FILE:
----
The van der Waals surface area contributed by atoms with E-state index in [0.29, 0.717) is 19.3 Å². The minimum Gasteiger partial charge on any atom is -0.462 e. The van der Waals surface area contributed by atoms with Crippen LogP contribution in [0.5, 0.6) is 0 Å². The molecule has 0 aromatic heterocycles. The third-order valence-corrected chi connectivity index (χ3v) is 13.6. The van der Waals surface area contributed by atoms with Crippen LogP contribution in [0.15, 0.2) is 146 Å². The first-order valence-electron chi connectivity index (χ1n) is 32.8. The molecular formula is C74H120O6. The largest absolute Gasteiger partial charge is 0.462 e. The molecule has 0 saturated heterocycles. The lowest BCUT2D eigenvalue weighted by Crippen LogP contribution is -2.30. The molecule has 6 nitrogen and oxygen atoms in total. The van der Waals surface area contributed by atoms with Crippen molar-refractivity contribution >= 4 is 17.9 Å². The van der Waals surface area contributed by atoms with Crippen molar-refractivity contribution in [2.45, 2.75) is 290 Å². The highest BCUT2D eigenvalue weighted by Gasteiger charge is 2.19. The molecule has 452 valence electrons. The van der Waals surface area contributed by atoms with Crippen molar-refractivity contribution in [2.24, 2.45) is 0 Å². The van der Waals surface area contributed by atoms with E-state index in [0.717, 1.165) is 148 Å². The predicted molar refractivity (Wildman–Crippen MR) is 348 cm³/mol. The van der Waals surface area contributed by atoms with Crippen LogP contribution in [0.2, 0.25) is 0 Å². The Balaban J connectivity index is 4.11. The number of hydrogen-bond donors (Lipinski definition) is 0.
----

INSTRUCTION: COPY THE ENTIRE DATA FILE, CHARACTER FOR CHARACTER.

The van der Waals surface area contributed by atoms with E-state index in [0.29, 0.717) is 19.3 Å². The minimum Gasteiger partial charge on any atom is -0.462 e. The van der Waals surface area contributed by atoms with Crippen LogP contribution in [0.5, 0.6) is 0 Å². The molecule has 0 aromatic heterocycles. The third-order valence-corrected chi connectivity index (χ3v) is 13.6. The van der Waals surface area contributed by atoms with Crippen LogP contribution in [0.15, 0.2) is 146 Å². The first-order valence-electron chi connectivity index (χ1n) is 32.8. The molecular formula is C74H120O6. The largest absolute Gasteiger partial charge is 0.462 e. The molecule has 0 saturated heterocycles. The lowest BCUT2D eigenvalue weighted by Crippen LogP contribution is -2.30. The molecule has 6 nitrogen and oxygen atoms in total. The van der Waals surface area contributed by atoms with Crippen molar-refractivity contribution >= 4 is 17.9 Å². The van der Waals surface area contributed by atoms with Crippen molar-refractivity contribution in [2.45, 2.75) is 290 Å². The highest BCUT2D eigenvalue weighted by Gasteiger charge is 2.19. The molecule has 452 valence electrons. The van der Waals surface area contributed by atoms with Crippen molar-refractivity contribution in [2.24, 2.45) is 0 Å². The van der Waals surface area contributed by atoms with E-state index in [0.717, 1.165) is 148 Å². The predicted molar refractivity (Wildman–Crippen MR) is 348 cm³/mol. The van der Waals surface area contributed by atoms with Crippen LogP contribution in [0.2, 0.25) is 0 Å². The Balaban J connectivity index is 4.11. The number of hydrogen-bond donors (Lipinski definition) is 0.